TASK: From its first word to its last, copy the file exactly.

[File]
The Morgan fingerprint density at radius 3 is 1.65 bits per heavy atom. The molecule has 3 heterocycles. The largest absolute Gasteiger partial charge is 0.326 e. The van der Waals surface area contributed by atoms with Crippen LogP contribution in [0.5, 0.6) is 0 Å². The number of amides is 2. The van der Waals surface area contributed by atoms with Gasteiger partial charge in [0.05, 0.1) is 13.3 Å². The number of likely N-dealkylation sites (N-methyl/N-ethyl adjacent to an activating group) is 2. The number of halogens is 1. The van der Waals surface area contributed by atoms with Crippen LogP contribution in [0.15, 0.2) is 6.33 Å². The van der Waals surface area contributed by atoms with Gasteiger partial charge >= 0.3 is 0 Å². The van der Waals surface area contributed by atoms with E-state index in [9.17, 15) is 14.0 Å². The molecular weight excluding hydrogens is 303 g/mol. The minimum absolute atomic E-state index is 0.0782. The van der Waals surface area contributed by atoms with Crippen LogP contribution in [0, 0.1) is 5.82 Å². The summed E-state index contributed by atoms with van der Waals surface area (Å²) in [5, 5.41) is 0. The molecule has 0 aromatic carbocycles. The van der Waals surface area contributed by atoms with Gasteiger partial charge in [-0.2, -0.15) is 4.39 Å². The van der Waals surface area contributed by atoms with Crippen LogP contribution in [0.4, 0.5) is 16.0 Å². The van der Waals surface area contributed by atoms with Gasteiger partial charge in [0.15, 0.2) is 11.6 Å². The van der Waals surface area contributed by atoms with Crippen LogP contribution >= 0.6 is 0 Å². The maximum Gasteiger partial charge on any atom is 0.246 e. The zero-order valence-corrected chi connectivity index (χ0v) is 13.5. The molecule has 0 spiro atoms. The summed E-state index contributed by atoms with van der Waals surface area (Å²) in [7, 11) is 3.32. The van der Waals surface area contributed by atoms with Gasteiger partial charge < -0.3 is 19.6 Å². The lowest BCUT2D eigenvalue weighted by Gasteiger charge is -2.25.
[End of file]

The Morgan fingerprint density at radius 3 is 1.65 bits per heavy atom. The molecule has 3 heterocycles. The largest absolute Gasteiger partial charge is 0.326 e. The van der Waals surface area contributed by atoms with Crippen LogP contribution in [0.5, 0.6) is 0 Å². The number of amides is 2. The van der Waals surface area contributed by atoms with Gasteiger partial charge in [0.05, 0.1) is 13.3 Å². The number of likely N-dealkylation sites (N-methyl/N-ethyl adjacent to an activating group) is 2. The number of halogens is 1. The van der Waals surface area contributed by atoms with Crippen LogP contribution in [0.15, 0.2) is 6.33 Å². The van der Waals surface area contributed by atoms with Gasteiger partial charge >= 0.3 is 0 Å². The van der Waals surface area contributed by atoms with E-state index in [9.17, 15) is 14.0 Å². The molecular weight excluding hydrogens is 303 g/mol. The minimum absolute atomic E-state index is 0.0782. The van der Waals surface area contributed by atoms with Crippen LogP contribution in [0, 0.1) is 5.82 Å². The summed E-state index contributed by atoms with van der Waals surface area (Å²) in [5, 5.41) is 0. The molecule has 0 aromatic carbocycles. The van der Waals surface area contributed by atoms with Gasteiger partial charge in [-0.2, -0.15) is 4.39 Å². The van der Waals surface area contributed by atoms with Crippen LogP contribution in [0.4, 0.5) is 16.0 Å². The van der Waals surface area contributed by atoms with Gasteiger partial charge in [0.15, 0.2) is 11.6 Å². The van der Waals surface area contributed by atoms with Crippen LogP contribution >= 0.6 is 0 Å². The maximum Gasteiger partial charge on any atom is 0.246 e. The zero-order valence-corrected chi connectivity index (χ0v) is 13.5. The molecule has 0 spiro atoms. The summed E-state index contributed by atoms with van der Waals surface area (Å²) in [7, 11) is 3.32. The van der Waals surface area contributed by atoms with Gasteiger partial charge < -0.3 is 19.6 Å². The lowest BCUT2D eigenvalue weighted by Gasteiger charge is -2.25.